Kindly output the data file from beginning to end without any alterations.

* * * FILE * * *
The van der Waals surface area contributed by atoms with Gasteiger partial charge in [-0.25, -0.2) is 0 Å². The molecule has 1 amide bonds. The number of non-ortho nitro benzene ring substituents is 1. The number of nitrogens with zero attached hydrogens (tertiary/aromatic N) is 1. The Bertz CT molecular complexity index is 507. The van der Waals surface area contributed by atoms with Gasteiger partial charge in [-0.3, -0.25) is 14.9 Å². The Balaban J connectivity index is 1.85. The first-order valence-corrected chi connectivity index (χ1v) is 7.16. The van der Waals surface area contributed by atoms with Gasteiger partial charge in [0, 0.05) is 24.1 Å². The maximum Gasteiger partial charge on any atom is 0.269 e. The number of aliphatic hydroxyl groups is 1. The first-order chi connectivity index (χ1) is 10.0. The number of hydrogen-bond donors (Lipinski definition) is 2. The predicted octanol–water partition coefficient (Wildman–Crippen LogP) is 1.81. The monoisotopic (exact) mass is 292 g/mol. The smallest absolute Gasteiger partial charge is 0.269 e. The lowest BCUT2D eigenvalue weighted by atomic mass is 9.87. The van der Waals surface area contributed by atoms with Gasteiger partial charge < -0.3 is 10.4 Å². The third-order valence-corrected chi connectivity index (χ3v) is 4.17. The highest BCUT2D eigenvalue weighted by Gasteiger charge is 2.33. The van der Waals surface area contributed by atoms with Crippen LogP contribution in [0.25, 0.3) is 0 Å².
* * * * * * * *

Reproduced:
The van der Waals surface area contributed by atoms with Gasteiger partial charge in [-0.25, -0.2) is 0 Å². The molecule has 1 amide bonds. The number of non-ortho nitro benzene ring substituents is 1. The number of nitrogens with zero attached hydrogens (tertiary/aromatic N) is 1. The Bertz CT molecular complexity index is 507. The van der Waals surface area contributed by atoms with Gasteiger partial charge in [-0.3, -0.25) is 14.9 Å². The Balaban J connectivity index is 1.85. The first-order valence-corrected chi connectivity index (χ1v) is 7.16. The van der Waals surface area contributed by atoms with Gasteiger partial charge in [0, 0.05) is 24.1 Å². The maximum Gasteiger partial charge on any atom is 0.269 e. The number of aliphatic hydroxyl groups is 1. The first-order chi connectivity index (χ1) is 10.0. The number of hydrogen-bond donors (Lipinski definition) is 2. The predicted octanol–water partition coefficient (Wildman–Crippen LogP) is 1.81. The monoisotopic (exact) mass is 292 g/mol. The smallest absolute Gasteiger partial charge is 0.269 e. The lowest BCUT2D eigenvalue weighted by atomic mass is 9.87. The van der Waals surface area contributed by atoms with Gasteiger partial charge < -0.3 is 10.4 Å². The third-order valence-corrected chi connectivity index (χ3v) is 4.17. The highest BCUT2D eigenvalue weighted by Gasteiger charge is 2.33. The van der Waals surface area contributed by atoms with Crippen LogP contribution in [0.25, 0.3) is 0 Å².